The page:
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var hit:RaycastHit; 
if (Physics.Raycast(ray, hit)) 
{ 
    var mat:Material; 
    mat = hit.collider.renderer.material; 
    // if the material has a texture 
    if (mat.mainTexture) 
    { 
        // return the color of the pixel at the pixel coordinate of the hit 
        return (mat.mainTexture as Texture2D).GetPixelBilinear(
                hit.textureCoord.x, hit.textureCoord.y); 
    } 
    else 
    { 
        // return the material color return mat.color; 
    } 
} 
return Color.black;

One note to make, is that this will only work if the texture of that material is read-write accessible. This can be set in the import options of that texture. Another note, is that to get the texture coordinates, you have to have a `MeshCollider` on the object. When looking at this, and thinking about the things we want to add later, it seems like it will be quite a pain (and a lot of `if` statements) for all possible values of the return color. Instead of doing what we are doing right now, lets make our lives easier and have 1 color we change throught that function?

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// The color this function will return 
var returnColor:Color = Color.black; 
var hit:RaycastHit; 
if (Physics.Raycast(ray, hit)) 
{ 
    var mat:Material; 
    mat = hit.collider.renderer.material; 
    // Instead of returning or settings the color, we simply add the color 
    if (mat.mainTexture) 
    { 
        returnColor += (mat.mainTexture as Texture2D).GetPixelBilinear(
                    hit.textureCoord.x, hit.textureCoord.y);
    } 
    else 
    { 
        returnColor += mat.color; 
    } 
} 
// At the end, we simple return the color return returnColor

Yay! We now have textured and shaded objects. Lets see what it looks like so far?

Textured

Before we begin to add lighting, as promised, I will paste the full code again

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// weather or not to render in real time 
var RealTime:boolean = false; 
// How much of our screen resolution we render at 
var RenderResolution:float = 1; 
private var renderTexture:Texture2D; 

// Create render texture with screen size with resolution 
function Awake() 
{ 
    renderTexture = new Texture2D( Screen.width*RenderResolution, 
                                   Screen.height*RenderResolution ); 
} 
// Do one raytrace when we start playing 
function Start() 
{ 
    if (!RealTime) { RayTrace(); } 
} 

//Real Time Rendering 
function Update() 
{ 
    if (RealTime) { RayTrace(); } 
}
 
//Draw the render 
function OnGUI() 
{ 
    GUI.DrawTexture(Rect(0, 0, Screen.width, Screen.height), renderTexture); 
} 

//The function that renders the entire scene to a texture 
function RayTrace():void 
{ 
    for (var x:int = 0; x < renderTexture.width; x += 1) 
    { 
        for (var y:int = 0; y < renderTexture.height; y += 1) 
        { 
            // Now that we have an x/y value for each pixel, we need to make 
            // that into a 3d ray according to the camera we are attached to 
            var ray:Ray = camera.ScreenPointToRay(Vector3( x/RenderResolution, 
                                                           y/RenderResolution,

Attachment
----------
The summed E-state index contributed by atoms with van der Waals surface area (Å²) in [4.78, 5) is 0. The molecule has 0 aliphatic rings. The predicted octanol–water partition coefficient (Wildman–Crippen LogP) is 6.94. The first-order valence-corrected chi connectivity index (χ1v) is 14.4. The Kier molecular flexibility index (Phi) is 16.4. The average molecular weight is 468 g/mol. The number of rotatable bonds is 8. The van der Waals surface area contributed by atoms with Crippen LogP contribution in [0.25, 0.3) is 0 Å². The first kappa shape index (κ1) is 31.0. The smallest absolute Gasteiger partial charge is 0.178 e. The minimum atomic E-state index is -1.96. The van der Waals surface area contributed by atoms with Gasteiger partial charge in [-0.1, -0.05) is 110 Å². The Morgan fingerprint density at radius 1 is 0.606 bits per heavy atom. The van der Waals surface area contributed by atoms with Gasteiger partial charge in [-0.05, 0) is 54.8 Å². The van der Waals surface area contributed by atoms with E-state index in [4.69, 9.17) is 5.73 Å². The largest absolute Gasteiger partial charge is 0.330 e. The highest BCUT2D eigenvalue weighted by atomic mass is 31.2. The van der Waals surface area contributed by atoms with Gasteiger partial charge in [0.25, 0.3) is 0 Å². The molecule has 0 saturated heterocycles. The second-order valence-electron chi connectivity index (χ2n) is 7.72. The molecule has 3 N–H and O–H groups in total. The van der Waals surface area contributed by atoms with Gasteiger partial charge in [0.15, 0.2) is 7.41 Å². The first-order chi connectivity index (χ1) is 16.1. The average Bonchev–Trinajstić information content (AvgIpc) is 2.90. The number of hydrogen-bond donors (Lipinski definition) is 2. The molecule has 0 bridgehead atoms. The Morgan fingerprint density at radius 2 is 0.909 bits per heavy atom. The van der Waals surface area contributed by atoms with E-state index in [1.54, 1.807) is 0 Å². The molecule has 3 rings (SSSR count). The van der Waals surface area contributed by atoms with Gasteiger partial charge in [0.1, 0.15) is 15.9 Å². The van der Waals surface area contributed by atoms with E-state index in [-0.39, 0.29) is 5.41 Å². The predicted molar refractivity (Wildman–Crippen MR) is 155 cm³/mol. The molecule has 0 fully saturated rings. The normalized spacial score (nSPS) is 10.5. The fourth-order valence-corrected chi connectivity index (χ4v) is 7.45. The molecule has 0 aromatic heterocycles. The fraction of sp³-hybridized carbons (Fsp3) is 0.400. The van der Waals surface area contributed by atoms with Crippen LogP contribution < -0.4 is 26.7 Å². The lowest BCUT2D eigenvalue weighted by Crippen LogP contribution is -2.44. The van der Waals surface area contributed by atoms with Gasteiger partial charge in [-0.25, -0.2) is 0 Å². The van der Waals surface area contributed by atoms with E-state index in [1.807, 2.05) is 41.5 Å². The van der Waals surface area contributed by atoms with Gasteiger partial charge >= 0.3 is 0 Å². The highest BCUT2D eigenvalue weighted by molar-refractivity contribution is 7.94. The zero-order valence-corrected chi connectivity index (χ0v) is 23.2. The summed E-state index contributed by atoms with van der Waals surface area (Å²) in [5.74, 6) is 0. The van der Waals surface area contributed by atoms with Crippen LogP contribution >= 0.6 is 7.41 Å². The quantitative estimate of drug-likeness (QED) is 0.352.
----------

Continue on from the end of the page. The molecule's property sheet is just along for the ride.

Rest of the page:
0 )); 
            // Now lets call a function with this ray and apply it&#39;s return value to the pixel we are on 
            // We will define this function afterwards 
            renderTexture.SetPixel(x, y, TraceRay(ray)); 
        } 
    } 
    renderTexture.Apply(); 
} 

// Trace a Ray for a single point 
function TraceRay(ray:Ray):Color 
{ 
    // The color we change throught the function 
    var returnColor:Color = Color.black; 
    var hit:RaycastHit; 
    if (Physics.Raycast(ray, hit)) 
    { 
        // The material of the object we hit 
        var mat:Material; 
        // Set the used material mat = hit.collider.renderer.material; 
        // if the material has a texture 
        if (mat.mainTexture) 
        { 
            // return the color of the pixel at the pixel coordinate of the hit 
            returnColor += (mat.mainTexture as Texture2D).GetPixelBilinear(
                        hit.textureCoord.x, hit.textureCoord.y); 
            } 
            else 
            { 
                //return the material color returnColor += mat.color; 
            } 
        } 
        // The color of this pixel 
        return returnColor; 
    }

Part 3: Finally some Light

A very important part in any Raytraced renderer is always the way it handles light. In this part I will go over the basics of implementing directional lighting in our renderer.

To do this, we need a function that asseses the light color, given a certain point. The first major information we need for this, are all the lights in the scene. For optimisation purposes, we will only do a full search for all lights before we render:

12345678
//We create a new variable to hold all lights 
private var lights:Light[]; 
//In our RayTrace Function 
//We find all lights 
function RayTrace():void 
{ 
    lights = FindSceneObjectsOfType(typeof(Light)) as Light[]; 
}

Now that we have access to all the lights, we begin writing the function to assess the lighting at a certain point. Just for nicer looking code, we should break this up into 2 functions.

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//Trace a single point for all lights 
function TraceLight(pos:Vector3):Color 
{ 
    // We set the starting light to that of the render settings ambient light 
    // This makes it easier to predict how it will look when we render it 
    var returnColor:Color = RenderSettings.ambientLight; 
    // We loop through all the lights and perform a light addition with each 
    for (var light:Light in lights) 
    {